Sunday, January 31, 2010
(This post was supposed to go up on Saturday, but my Internet hasn't been working properly, and blogger hates me!)
Nectar in a Sieve by Kamala Markandaya
When Rukmani is twelve years old she marries a man that she has never met. She moves away from the village where she grew up and becomes the wife of a tenant farmer named Nathan. Nathan is kind to her and their love for each other quickly grows into a strong, genuine bond. Rukmani respects him for his hard work and his skill at working the land, and Nathan respects Rukmani's ability to read and write ( skills that are not often found among the villagers), and her determination to learn the tasks required of a farmer's wife. Nathan has never learned to read or write, and as Rukmani's husband he has the right to forbid her from using these skills, but he never does. Instead, he praises her cleverness and calls her 'the best of wives.'
The main theme in the story is Hardship, and it comes in many forms: hunger, poverty, death, infertility, prostitution, infidelity. Day-to-day survival is often a struggle for Rukmani and her family.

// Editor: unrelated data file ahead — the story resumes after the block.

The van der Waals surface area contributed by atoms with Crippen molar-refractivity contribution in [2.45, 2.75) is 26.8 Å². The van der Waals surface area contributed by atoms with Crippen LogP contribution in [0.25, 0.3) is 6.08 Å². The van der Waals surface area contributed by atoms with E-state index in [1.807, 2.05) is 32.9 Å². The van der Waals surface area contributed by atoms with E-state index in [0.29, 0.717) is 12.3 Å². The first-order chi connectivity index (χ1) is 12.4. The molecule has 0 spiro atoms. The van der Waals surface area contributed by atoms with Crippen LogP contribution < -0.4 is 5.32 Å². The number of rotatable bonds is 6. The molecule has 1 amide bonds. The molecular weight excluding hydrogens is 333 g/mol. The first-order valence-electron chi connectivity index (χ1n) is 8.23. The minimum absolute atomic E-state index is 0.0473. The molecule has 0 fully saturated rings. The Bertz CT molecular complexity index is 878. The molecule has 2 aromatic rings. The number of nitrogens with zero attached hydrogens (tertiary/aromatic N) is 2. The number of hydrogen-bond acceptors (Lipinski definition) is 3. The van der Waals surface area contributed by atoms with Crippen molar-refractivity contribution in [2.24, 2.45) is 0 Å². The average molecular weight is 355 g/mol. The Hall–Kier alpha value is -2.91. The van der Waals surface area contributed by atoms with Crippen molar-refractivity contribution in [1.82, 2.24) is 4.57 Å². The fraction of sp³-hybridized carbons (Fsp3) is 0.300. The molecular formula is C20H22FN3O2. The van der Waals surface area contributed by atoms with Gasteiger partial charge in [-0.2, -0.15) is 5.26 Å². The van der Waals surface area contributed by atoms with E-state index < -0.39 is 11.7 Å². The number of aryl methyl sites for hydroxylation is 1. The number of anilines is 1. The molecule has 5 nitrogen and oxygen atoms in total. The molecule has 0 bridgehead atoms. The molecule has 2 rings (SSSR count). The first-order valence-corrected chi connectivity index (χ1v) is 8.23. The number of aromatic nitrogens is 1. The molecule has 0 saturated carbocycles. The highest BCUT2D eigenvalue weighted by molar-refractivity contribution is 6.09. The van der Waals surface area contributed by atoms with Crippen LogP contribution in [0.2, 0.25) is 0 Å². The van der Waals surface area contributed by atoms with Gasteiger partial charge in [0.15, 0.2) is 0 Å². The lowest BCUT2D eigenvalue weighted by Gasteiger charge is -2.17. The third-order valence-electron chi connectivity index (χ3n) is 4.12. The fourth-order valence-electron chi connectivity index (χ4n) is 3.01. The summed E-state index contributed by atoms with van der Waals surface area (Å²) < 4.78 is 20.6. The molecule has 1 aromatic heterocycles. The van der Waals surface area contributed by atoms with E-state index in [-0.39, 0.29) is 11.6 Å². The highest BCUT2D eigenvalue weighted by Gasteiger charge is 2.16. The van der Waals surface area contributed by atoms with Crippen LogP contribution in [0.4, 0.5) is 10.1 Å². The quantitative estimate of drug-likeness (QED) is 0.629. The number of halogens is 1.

Rukmani has an amazing fortitude, and she does her best to adapt to the situations that she faces. Instead of giving up, she chooses to 'bend like the grass, that you do not break.' Through every hardship she continues to hope and plan for the future. She says to herself 'and what if we gave in to our troubles at every step! We would be pitiable creatures indeed to be so weak, for is not a man’s spirit given to him to rise above his misfortunes?"
This was a lovely, well-written story, and Rukmani's faith was inspiring.
Some will find this story too melodramatic for their tastes, as the majority of the book is focused on the hardships that the family faces. There is also little in the way of plot. The story is simply about the day-to-day survival of a family facing hard times. There is also very little character development. I would have liked to learn more about the personalities of Rukmani's children.
I thought that the book was lovely, and often poetic. It was a simple story, told in simple language, but it left a lasting impression. 8/10
(P.S. sorry about the random bold script up there, but I don't know how to fix it. like I said earlier - Blogger hates me.)